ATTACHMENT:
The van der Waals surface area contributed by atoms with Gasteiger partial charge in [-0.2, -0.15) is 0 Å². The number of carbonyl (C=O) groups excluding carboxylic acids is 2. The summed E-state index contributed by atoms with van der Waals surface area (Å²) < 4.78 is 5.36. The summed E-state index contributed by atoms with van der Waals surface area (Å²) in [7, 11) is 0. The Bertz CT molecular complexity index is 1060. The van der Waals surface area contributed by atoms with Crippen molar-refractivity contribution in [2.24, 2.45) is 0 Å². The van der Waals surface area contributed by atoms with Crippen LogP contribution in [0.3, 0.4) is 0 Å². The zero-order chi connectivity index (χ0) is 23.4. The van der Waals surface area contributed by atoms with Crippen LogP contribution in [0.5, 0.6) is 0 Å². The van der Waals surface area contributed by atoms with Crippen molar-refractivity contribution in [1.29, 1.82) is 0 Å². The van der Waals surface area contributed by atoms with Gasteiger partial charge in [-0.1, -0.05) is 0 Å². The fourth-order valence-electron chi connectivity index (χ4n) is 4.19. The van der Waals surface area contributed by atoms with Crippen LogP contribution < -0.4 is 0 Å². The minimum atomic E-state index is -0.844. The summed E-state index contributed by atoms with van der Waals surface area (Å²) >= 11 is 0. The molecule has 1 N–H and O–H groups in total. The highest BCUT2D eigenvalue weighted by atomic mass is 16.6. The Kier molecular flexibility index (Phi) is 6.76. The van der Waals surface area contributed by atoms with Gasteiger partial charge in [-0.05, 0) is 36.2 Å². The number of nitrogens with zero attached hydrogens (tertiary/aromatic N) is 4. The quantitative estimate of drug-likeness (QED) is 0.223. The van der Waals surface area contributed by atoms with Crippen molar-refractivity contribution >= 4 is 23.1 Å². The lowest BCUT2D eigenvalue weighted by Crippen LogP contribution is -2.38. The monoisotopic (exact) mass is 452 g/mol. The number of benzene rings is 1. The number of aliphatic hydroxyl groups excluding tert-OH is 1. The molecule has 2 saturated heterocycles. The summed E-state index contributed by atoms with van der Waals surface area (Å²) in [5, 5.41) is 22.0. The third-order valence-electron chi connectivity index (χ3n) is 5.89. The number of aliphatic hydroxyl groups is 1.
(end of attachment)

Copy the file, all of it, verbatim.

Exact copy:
The van der Waals surface area contributed by atoms with Gasteiger partial charge in [-0.2, -0.15) is 0 Å². The number of carbonyl (C=O) groups excluding carboxylic acids is 2. The summed E-state index contributed by atoms with van der Waals surface area (Å²) < 4.78 is 5.36. The summed E-state index contributed by atoms with van der Waals surface area (Å²) in [7, 11) is 0. The Bertz CT molecular complexity index is 1060. The van der Waals surface area contributed by atoms with Crippen molar-refractivity contribution in [2.24, 2.45) is 0 Å². The van der Waals surface area contributed by atoms with Crippen LogP contribution in [0.3, 0.4) is 0 Å². The zero-order chi connectivity index (χ0) is 23.4. The van der Waals surface area contributed by atoms with Crippen LogP contribution in [0.5, 0.6) is 0 Å². The van der Waals surface area contributed by atoms with Crippen molar-refractivity contribution in [1.29, 1.82) is 0 Å². The van der Waals surface area contributed by atoms with Gasteiger partial charge in [-0.1, -0.05) is 0 Å². The fourth-order valence-electron chi connectivity index (χ4n) is 4.19. The van der Waals surface area contributed by atoms with Crippen LogP contribution < -0.4 is 0 Å². The minimum atomic E-state index is -0.844. The summed E-state index contributed by atoms with van der Waals surface area (Å²) >= 11 is 0. The molecule has 1 N–H and O–H groups in total. The highest BCUT2D eigenvalue weighted by atomic mass is 16.6. The Kier molecular flexibility index (Phi) is 6.76. The van der Waals surface area contributed by atoms with Gasteiger partial charge in [-0.05, 0) is 36.2 Å². The number of nitrogens with zero attached hydrogens (tertiary/aromatic N) is 4. The quantitative estimate of drug-likeness (QED) is 0.223. The van der Waals surface area contributed by atoms with Crippen molar-refractivity contribution >= 4 is 23.1 Å². The lowest BCUT2D eigenvalue weighted by Crippen LogP contribution is -2.38. The monoisotopic (exact) mass is 452 g/mol. The number of benzene rings is 1. The number of aliphatic hydroxyl groups excluding tert-OH is 1. The molecule has 2 saturated heterocycles. The summed E-state index contributed by atoms with van der Waals surface area (Å²) in [5, 5.41) is 22.0. The third-order valence-electron chi connectivity index (χ3n) is 5.89. The number of aliphatic hydroxyl groups is 1.